2018 marks 24 years since I first took an interest in what is sometimes referred to as the ‘dismal science’. Not a particularly notable landmark, though it is more than half my life. And I certainly have not spent all that time with my nose in books about economics, although I have spent quite a bit of it like that, maybe more than is good for me.
Apparently it was the Victorian historian Thomas Carlyle who coined the phrase dismal science in the 19th century. I am sometimes inclined to agree, when observing a malfunctioning economy and its malfunctioning stewards in government and business. But more often I am prepared to be optimistic that we can find solutions to the problems of humanity. Some of them might even come from studying economics!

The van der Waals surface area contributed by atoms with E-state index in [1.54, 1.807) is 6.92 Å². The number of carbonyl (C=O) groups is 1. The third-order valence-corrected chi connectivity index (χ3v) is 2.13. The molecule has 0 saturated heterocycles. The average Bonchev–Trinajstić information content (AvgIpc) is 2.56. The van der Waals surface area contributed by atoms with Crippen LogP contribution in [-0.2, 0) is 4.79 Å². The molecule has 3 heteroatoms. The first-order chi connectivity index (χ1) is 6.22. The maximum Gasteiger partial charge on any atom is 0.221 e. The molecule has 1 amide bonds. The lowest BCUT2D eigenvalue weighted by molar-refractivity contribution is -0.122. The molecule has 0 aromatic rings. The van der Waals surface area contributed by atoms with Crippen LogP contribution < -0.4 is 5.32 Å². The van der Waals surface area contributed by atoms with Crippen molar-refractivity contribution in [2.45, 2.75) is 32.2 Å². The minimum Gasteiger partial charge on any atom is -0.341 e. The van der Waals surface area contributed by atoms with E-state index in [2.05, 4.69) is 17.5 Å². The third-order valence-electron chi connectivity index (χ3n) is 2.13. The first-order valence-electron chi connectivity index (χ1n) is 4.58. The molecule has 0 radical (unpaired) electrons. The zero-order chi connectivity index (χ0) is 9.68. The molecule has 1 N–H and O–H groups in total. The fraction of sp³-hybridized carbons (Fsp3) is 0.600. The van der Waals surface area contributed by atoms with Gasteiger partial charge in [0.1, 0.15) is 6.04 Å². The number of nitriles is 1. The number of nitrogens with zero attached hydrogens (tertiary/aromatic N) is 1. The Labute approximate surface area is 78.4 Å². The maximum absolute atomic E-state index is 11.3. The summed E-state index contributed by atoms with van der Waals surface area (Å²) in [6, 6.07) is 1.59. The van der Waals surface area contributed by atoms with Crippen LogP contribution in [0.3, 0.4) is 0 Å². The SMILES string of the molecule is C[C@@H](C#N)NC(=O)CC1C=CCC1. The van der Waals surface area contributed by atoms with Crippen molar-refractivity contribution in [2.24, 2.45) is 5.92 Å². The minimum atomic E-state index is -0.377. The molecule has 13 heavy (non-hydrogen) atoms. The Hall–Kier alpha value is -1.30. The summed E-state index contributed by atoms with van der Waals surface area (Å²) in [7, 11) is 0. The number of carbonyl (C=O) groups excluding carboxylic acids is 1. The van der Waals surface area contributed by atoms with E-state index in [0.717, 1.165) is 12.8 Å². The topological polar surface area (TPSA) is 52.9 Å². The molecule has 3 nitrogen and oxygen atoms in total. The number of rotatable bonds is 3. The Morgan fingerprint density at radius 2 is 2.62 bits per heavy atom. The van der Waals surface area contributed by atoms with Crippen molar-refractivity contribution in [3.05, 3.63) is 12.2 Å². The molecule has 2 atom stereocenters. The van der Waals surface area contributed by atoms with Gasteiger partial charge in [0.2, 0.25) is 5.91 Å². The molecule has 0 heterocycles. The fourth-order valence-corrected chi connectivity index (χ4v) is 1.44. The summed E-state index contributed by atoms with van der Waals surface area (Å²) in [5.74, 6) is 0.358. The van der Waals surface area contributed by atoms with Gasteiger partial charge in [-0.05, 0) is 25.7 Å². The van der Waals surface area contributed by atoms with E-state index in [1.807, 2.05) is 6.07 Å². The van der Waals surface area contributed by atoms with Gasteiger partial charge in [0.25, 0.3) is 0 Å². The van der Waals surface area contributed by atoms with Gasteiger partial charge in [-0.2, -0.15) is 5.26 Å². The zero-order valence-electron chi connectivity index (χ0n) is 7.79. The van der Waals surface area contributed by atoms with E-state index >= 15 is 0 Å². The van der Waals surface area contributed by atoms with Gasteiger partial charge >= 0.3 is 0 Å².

Keynes looked forward to a time when the economist’s role in society would be akin to that of dentists, as humble, competent fixers of minor problems. Notwithstanding a call from the UK’s current environment secretary during the campaign for Brexit to pay less attention to experts, economists and their ideological categories of supply, demand and growth have become extremely powerful and accepted, even if with passivity, resignation or incomprehension. Continue reading